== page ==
Sometimes guilt can be a good thing. Guilt alerts you to behaviors you have that aren’t right. We all have an inner guidance system that clearly understands right from wrong and has this “knowing” when things are off. Sometimes the guilt you’re feeling is the “knowing” that what is happening, what you are doing, or the results you have are a direct result of something you need to stop doing.
You can use guilty feelings to get honest answers about your behaviors. If you know what you are doing is wrong and you do it anyway, then you are guaranteed to keep guilt as part of your life. That physical feeling in the pit of your stomach and the related medical issues are going to stay if you keep those behaviors in your life.
But it’s not all doom and gloom!
Here’s a step-by-step process for using guilty feelings as a tool for change:
Step 1 : Fell the sensation of guilt.
When you do the action that causes the guilty feeling, pay attention! What are you feeling? How does the feeling manifest? What is the feeling of telling you? What is the appropriate response for the feeling? What is the remedy for the guilt and proper response to the issue?
Step 2 : Make a plan.
Once you have addressed and accepted the feeling of guilt, it’s time to make a plan of correction. What plan needs to be in place to stop the behavior or make the situation right?
Step 3 : Execute the plan.
With your plan in place, move forward and take the steps needed to stop the behavior. Do you need an accountability partner or other mechanisms to be successful? (Bonus: join the Venus Warriors Community!) Do what it takes to change the behavior and stop the guilty feelings.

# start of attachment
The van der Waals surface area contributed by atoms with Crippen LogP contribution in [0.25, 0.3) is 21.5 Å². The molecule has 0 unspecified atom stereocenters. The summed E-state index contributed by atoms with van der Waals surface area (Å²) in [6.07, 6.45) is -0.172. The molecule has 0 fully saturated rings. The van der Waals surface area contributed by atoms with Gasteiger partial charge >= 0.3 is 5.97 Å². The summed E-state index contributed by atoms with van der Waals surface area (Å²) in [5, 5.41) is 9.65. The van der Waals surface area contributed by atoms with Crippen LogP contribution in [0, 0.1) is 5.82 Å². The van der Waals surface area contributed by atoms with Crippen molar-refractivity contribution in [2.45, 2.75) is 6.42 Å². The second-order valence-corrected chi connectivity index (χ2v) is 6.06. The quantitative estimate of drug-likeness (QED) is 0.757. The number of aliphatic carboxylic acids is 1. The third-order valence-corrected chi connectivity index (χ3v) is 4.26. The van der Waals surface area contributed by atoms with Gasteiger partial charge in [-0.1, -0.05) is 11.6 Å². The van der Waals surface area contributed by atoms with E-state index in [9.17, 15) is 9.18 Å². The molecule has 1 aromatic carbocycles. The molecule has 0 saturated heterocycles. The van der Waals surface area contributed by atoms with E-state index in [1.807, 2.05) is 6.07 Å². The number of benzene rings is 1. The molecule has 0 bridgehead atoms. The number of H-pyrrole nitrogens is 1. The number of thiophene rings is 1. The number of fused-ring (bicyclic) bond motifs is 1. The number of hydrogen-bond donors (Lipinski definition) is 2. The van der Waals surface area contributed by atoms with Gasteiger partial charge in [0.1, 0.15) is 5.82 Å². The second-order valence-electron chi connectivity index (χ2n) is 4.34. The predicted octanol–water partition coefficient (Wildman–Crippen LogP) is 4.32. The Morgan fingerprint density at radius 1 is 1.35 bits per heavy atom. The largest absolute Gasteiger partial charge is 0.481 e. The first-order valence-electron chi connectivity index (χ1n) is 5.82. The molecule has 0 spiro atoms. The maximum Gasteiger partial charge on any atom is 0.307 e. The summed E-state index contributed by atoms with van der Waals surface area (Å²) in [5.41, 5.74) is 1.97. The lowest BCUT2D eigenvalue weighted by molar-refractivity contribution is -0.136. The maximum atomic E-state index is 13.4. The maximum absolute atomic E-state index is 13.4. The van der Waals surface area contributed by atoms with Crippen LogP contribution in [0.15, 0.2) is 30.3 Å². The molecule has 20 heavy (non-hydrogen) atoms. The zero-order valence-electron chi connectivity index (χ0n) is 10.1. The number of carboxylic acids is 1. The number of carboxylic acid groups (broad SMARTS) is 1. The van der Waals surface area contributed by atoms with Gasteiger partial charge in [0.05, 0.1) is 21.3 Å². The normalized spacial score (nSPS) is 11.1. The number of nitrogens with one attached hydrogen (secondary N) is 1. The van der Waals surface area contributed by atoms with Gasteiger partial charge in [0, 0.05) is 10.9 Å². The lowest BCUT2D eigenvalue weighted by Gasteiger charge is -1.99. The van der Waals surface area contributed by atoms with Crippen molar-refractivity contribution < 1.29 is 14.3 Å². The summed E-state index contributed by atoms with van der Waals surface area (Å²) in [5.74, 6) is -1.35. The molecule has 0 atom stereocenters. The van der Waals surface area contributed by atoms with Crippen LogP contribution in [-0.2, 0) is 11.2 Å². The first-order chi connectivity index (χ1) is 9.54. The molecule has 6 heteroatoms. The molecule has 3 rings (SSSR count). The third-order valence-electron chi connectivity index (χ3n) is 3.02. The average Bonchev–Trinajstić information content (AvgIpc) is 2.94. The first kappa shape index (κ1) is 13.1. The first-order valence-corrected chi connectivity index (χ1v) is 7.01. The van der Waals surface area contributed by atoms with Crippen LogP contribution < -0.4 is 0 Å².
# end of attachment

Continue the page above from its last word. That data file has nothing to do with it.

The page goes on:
Step 4 : Repeat the process.
It will take time to establish a consistent and new way to stop doing the guilt-inducing behavior. Repeat the process until you have no problems doing the right thing and enjoying a guilt-free result.
Here is an example of using guilt as a tool for change:
Jenn has a habit of going to the coffee shop each day on her way home from work. Most days, the latte is a welcome treat and refreshing after a long day at work - though she does admit there are days that she gets the latte more out of habit than desire.
Over the last six months, Jenn has noticed her jeans aren’t fitting like they used to. She knows that the daily latte isn’t helping her manage her weight and she has seen the toll of spending $5.00+ per day on coffee has put on her bank account. She feels guilty when she realizes that she spends nearly $200.00+ a month on coffee and can’t fit into jeans.
Lately, it has gotten to the point that Jenn isn’t enjoying that latte so much, but she feels empty and as if something is missing if she skips the treat. She wants a resolution that reduces her waistline, her spending, and still helps her feel refreshed after work.
Step 1 - Experience the sensation of guilt.
Jenn knows that the habit of getting a latte has morphed from refreshing and energizing to guilty feeling and making a negative impact. She is motivated to make a change.
Step 2 - Make a plan.
Jenn decides to ask herself the serious and honest question each day after work “Do I really want a latte right now?” In doing so, she promises to only get a latte if she really wants one. She also makes the plan to either replace her latte with a low-calorie option or to bring something from home three days per week to reduce costs.
Step 3 - Execute the plan.
Jenn asks herself daily if she wants the latte. She discovers that more often than not, she settles for an iced tea or enjoys her drink from home. She has changed her habit from five times per week to two times per week.
Step 4 - Repeat.
Sally has discovered her POWER within! She has a renewed sense of satisfaction and self-control as she has tackled the issue. Her bank account and waistline are proof that she is making the best decision for herself. She is free from the guilt and habit of overindulgence.
Guilt doesn’t always have to be a bad thing. You can use guilt as a powerful tool to change your behavior and improve your lifestyle. These simple steps will help you use guilt to change your habits and improve your self-esteem.
Everything has a positive side. Guilt can be a positive motive to change for the better!